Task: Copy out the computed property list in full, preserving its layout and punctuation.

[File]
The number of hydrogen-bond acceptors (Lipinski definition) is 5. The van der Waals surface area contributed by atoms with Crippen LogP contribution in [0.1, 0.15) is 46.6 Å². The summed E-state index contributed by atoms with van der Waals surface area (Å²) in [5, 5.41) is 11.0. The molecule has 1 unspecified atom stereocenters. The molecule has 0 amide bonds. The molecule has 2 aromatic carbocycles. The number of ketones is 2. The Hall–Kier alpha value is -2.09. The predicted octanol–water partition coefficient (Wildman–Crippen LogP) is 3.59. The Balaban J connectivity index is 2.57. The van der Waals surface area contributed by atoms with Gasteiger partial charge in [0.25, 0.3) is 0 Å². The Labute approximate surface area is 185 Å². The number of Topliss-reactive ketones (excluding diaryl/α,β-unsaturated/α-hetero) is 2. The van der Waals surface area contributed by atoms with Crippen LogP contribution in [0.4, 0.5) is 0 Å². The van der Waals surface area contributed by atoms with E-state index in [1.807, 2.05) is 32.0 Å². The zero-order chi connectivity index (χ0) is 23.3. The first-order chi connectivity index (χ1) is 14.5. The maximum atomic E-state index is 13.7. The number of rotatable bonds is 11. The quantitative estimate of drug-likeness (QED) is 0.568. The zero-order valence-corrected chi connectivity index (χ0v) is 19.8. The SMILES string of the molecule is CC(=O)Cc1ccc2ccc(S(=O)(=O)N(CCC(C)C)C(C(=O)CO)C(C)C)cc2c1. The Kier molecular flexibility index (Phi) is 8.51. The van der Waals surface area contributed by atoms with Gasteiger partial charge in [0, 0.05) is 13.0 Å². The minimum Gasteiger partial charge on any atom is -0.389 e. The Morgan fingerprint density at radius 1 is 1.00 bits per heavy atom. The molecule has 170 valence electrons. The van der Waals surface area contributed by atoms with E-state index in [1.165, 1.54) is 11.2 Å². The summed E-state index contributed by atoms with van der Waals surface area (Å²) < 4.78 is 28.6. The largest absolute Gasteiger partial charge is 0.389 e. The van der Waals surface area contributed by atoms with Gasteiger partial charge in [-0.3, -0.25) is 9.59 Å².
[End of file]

The number of hydrogen-bond acceptors (Lipinski definition) is 5. The van der Waals surface area contributed by atoms with Crippen LogP contribution in [0.1, 0.15) is 46.6 Å². The summed E-state index contributed by atoms with van der Waals surface area (Å²) in [5, 5.41) is 11.0. The molecule has 1 unspecified atom stereocenters. The molecule has 0 amide bonds. The molecule has 2 aromatic carbocycles. The number of ketones is 2. The Hall–Kier alpha value is -2.09. The predicted octanol–water partition coefficient (Wildman–Crippen LogP) is 3.59. The Balaban J connectivity index is 2.57. The van der Waals surface area contributed by atoms with Gasteiger partial charge in [0.25, 0.3) is 0 Å². The Labute approximate surface area is 185 Å². The number of Topliss-reactive ketones (excluding diaryl/α,β-unsaturated/α-hetero) is 2. The van der Waals surface area contributed by atoms with Crippen LogP contribution in [0.4, 0.5) is 0 Å². The van der Waals surface area contributed by atoms with E-state index in [1.807, 2.05) is 32.0 Å². The zero-order chi connectivity index (χ0) is 23.3. The first-order chi connectivity index (χ1) is 14.5. The maximum atomic E-state index is 13.7. The number of rotatable bonds is 11. The quantitative estimate of drug-likeness (QED) is 0.568. The zero-order valence-corrected chi connectivity index (χ0v) is 19.8. The SMILES string of the molecule is CC(=O)Cc1ccc2ccc(S(=O)(=O)N(CCC(C)C)C(C(=O)CO)C(C)C)cc2c1. The Kier molecular flexibility index (Phi) is 8.51. The van der Waals surface area contributed by atoms with Gasteiger partial charge in [0, 0.05) is 13.0 Å². The minimum Gasteiger partial charge on any atom is -0.389 e. The Morgan fingerprint density at radius 1 is 1.00 bits per heavy atom. The molecule has 170 valence electrons. The van der Waals surface area contributed by atoms with E-state index in [1.165, 1.54) is 11.2 Å². The summed E-state index contributed by atoms with van der Waals surface area (Å²) < 4.78 is 28.6. The largest absolute Gasteiger partial charge is 0.389 e. The van der Waals surface area contributed by atoms with Gasteiger partial charge in [-0.3, -0.25) is 9.59 Å².